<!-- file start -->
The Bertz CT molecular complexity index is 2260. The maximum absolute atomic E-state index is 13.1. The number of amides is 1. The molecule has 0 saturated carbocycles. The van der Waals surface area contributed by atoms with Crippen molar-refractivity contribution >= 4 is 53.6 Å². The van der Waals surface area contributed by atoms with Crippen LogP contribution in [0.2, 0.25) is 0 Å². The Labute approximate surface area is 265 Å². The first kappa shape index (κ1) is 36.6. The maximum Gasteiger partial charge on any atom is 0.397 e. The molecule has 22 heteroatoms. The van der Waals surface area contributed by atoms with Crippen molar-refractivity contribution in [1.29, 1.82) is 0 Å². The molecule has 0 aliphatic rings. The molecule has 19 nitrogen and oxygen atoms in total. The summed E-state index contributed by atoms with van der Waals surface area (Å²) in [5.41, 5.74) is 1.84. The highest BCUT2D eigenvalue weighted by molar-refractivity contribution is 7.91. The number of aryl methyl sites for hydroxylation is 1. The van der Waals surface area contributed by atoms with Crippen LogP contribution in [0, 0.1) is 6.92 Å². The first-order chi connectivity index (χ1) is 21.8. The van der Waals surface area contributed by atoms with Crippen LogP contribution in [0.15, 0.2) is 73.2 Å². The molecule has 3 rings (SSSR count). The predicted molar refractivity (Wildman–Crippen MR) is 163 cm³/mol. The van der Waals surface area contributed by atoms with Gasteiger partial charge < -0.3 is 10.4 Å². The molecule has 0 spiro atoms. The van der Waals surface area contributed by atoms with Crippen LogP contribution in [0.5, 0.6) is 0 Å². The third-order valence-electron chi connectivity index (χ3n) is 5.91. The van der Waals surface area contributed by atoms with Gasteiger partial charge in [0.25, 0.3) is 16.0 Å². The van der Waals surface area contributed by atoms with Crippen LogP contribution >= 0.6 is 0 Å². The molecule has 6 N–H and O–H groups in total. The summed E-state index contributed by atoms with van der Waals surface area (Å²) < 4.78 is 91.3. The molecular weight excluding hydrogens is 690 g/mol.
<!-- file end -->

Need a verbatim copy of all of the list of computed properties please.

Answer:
The Bertz CT molecular complexity index is 2260. The maximum absolute atomic E-state index is 13.1. The number of amides is 1. The molecule has 0 saturated carbocycles. The van der Waals surface area contributed by atoms with Crippen molar-refractivity contribution >= 4 is 53.6 Å². The van der Waals surface area contributed by atoms with Crippen LogP contribution in [0.2, 0.25) is 0 Å². The Labute approximate surface area is 265 Å². The first kappa shape index (κ1) is 36.6. The maximum Gasteiger partial charge on any atom is 0.397 e. The molecule has 22 heteroatoms. The van der Waals surface area contributed by atoms with Crippen molar-refractivity contribution in [1.29, 1.82) is 0 Å². The molecule has 0 aliphatic rings. The molecule has 19 nitrogen and oxygen atoms in total. The summed E-state index contributed by atoms with van der Waals surface area (Å²) in [5.41, 5.74) is 1.84. The highest BCUT2D eigenvalue weighted by molar-refractivity contribution is 7.91. The number of aryl methyl sites for hydroxylation is 1. The van der Waals surface area contributed by atoms with Crippen LogP contribution in [0, 0.1) is 6.92 Å². The first-order chi connectivity index (χ1) is 21.8. The van der Waals surface area contributed by atoms with Crippen LogP contribution in [0.15, 0.2) is 73.2 Å². The molecule has 3 rings (SSSR count). The predicted molar refractivity (Wildman–Crippen MR) is 163 cm³/mol. The van der Waals surface area contributed by atoms with Gasteiger partial charge < -0.3 is 10.4 Å². The molecule has 0 spiro atoms. The van der Waals surface area contributed by atoms with Crippen LogP contribution in [0.5, 0.6) is 0 Å². The third-order valence-electron chi connectivity index (χ3n) is 5.91. The van der Waals surface area contributed by atoms with Gasteiger partial charge in [0.25, 0.3) is 16.0 Å². The van der Waals surface area contributed by atoms with Crippen LogP contribution >= 0.6 is 0 Å². The molecule has 6 N–H and O–H groups in total. The summed E-state index contributed by atoms with van der Waals surface area (Å²) < 4.78 is 91.3. The molecular weight excluding hydrogens is 690 g/mol.